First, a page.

Keep them talking. It is hard for many people to share their hurts so if they feel like you're not interested then they will stop sharing. You need to show them that you want to hear what they have to say. Give them your full attention. Don’t look at your phone or away from them. Encourage them to keep sharing by saying things like, “how did that make you feel?” or “tell me more about that”. This will prompt them to keep sharing and help them feel supported.

These three things will allow those you care about to know that you are ready to listen. We all need to be heard, especially when we are hurting. If you can put yourself aside, you opinions aside and your time aside to listen then they will know that you really care about them. It is a gift you can give.

Written by Lisa Strong

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How To Not Screw Up Your Kid

Let’s face it, every parent screws up with their kid. But this doesn’t mean your kid will forever be screwed up because of it. Parenting can seem so complicated at times. It’s almost never black and white and you almost always have the chance of stepping on an emotional land mine. But even so, there are some basic rules you can follow that will minimize any damage and keep your relationship with your kid in tact… at least somewhat. Consider t...he following:

1. Never withhold love as a punishment. No matter what your child does, no matter what act of aggression, disrespect, defiance or disappointing behavior they engage in… love them. Disciplining with love is always your best bet.

2. Be willing to change your mind. You know those times when you feel like your kid has just lobbed an emotional grenade at you and in self defense you lob three back at them? It happens to the best of us but it doesn’t always get us the response we want. Be willing to change your mind and reconsider any consequences you lobbed their way in the heat of the moment. Ideally there would be no lobbing at all but this is not practical, I know.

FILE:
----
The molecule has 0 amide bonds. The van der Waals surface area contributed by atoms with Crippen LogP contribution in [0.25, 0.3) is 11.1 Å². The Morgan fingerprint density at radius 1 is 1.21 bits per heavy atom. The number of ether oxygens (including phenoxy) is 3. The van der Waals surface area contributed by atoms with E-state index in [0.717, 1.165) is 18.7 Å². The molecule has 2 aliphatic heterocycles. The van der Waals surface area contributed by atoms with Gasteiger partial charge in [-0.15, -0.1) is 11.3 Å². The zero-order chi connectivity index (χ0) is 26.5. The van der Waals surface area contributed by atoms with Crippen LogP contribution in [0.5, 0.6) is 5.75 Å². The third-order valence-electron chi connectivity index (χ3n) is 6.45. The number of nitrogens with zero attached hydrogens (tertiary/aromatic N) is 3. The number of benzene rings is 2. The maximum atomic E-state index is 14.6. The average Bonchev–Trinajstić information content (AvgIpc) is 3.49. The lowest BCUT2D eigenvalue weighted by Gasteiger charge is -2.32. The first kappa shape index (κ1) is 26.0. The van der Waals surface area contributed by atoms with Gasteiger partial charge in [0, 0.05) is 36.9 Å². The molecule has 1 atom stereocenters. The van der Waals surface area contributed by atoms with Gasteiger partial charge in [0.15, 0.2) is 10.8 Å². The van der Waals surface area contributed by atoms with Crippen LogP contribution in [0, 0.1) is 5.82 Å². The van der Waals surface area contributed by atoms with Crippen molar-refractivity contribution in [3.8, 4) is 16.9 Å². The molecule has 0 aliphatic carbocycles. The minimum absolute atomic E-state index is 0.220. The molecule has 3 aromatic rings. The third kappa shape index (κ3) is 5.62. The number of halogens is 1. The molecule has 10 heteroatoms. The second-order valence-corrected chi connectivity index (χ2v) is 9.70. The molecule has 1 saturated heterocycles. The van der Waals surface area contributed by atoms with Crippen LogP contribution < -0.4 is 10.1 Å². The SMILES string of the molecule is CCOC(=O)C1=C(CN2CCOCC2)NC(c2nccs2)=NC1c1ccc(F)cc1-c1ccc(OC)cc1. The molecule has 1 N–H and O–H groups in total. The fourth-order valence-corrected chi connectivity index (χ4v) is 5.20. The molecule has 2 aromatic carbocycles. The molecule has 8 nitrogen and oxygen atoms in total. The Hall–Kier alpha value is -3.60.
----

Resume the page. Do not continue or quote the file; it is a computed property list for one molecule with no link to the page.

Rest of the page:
3. Give them age appropriate responsibility. Time flies! One minute you are dealing with a five year old and before you know it they are fifteen. As life flies by at whiplash speed we forget that as they grow up we have to grow with them. What we require at age fifteen must be more than what we required at age five. This means vacating some of your responsibilities so that they can fill them instead. If this doesn’t happen you end up with a young adult who is entitled, rude, ungrateful and miserable. Nobody wants that.

These sound simple but none of the above are easy. After working with thousands of teens and parents I am overwhelmingly aware of that. I do know, however, that these three points work. Give them a try. You will mess up… no offense. But that’s ok. You will more often get it right. And remember that just because you screw up now and then doesn’t mean you permanently screwed up your kid.